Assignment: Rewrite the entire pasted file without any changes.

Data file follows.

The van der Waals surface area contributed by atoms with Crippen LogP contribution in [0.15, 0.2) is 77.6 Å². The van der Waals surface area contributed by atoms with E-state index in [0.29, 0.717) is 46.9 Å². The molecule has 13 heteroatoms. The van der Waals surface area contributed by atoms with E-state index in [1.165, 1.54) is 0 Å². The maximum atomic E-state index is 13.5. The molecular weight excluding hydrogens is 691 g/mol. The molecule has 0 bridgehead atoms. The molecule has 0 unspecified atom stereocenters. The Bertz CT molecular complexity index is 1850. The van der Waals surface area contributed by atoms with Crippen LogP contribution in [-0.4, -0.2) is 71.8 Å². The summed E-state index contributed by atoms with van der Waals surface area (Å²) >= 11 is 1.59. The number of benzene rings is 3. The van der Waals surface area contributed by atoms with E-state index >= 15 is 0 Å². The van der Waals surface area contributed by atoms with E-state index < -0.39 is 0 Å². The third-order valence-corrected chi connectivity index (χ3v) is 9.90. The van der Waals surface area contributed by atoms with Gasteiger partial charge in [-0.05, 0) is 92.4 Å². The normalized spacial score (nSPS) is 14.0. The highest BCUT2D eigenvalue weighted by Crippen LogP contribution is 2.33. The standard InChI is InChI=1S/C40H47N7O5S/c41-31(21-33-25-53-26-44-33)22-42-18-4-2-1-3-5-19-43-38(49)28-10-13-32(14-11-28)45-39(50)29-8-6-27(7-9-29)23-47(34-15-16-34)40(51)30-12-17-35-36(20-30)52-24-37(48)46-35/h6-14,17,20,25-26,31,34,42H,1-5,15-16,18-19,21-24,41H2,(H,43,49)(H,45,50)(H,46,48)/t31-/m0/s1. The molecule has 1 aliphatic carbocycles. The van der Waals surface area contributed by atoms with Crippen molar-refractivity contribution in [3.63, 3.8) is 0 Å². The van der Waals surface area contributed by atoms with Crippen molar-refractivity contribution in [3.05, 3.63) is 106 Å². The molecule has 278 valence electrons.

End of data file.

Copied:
The van der Waals surface area contributed by atoms with Crippen LogP contribution in [0.15, 0.2) is 77.6 Å². The van der Waals surface area contributed by atoms with E-state index in [0.29, 0.717) is 46.9 Å². The molecule has 13 heteroatoms. The van der Waals surface area contributed by atoms with E-state index in [1.165, 1.54) is 0 Å². The maximum atomic E-state index is 13.5. The molecular weight excluding hydrogens is 691 g/mol. The molecule has 0 bridgehead atoms. The molecule has 0 unspecified atom stereocenters. The Bertz CT molecular complexity index is 1850. The van der Waals surface area contributed by atoms with Crippen LogP contribution in [-0.4, -0.2) is 71.8 Å². The summed E-state index contributed by atoms with van der Waals surface area (Å²) >= 11 is 1.59. The number of benzene rings is 3. The van der Waals surface area contributed by atoms with E-state index >= 15 is 0 Å². The van der Waals surface area contributed by atoms with E-state index < -0.39 is 0 Å². The third-order valence-corrected chi connectivity index (χ3v) is 9.90. The van der Waals surface area contributed by atoms with Gasteiger partial charge in [-0.05, 0) is 92.4 Å². The normalized spacial score (nSPS) is 14.0. The highest BCUT2D eigenvalue weighted by Crippen LogP contribution is 2.33. The standard InChI is InChI=1S/C40H47N7O5S/c41-31(21-33-25-53-26-44-33)22-42-18-4-2-1-3-5-19-43-38(49)28-10-13-32(14-11-28)45-39(50)29-8-6-27(7-9-29)23-47(34-15-16-34)40(51)30-12-17-35-36(20-30)52-24-37(48)46-35/h6-14,17,20,25-26,31,34,42H,1-5,15-16,18-19,21-24,41H2,(H,43,49)(H,45,50)(H,46,48)/t31-/m0/s1. The molecule has 1 aliphatic carbocycles. The van der Waals surface area contributed by atoms with Crippen molar-refractivity contribution in [3.63, 3.8) is 0 Å². The van der Waals surface area contributed by atoms with Crippen molar-refractivity contribution in [3.05, 3.63) is 106 Å². The molecule has 278 valence electrons.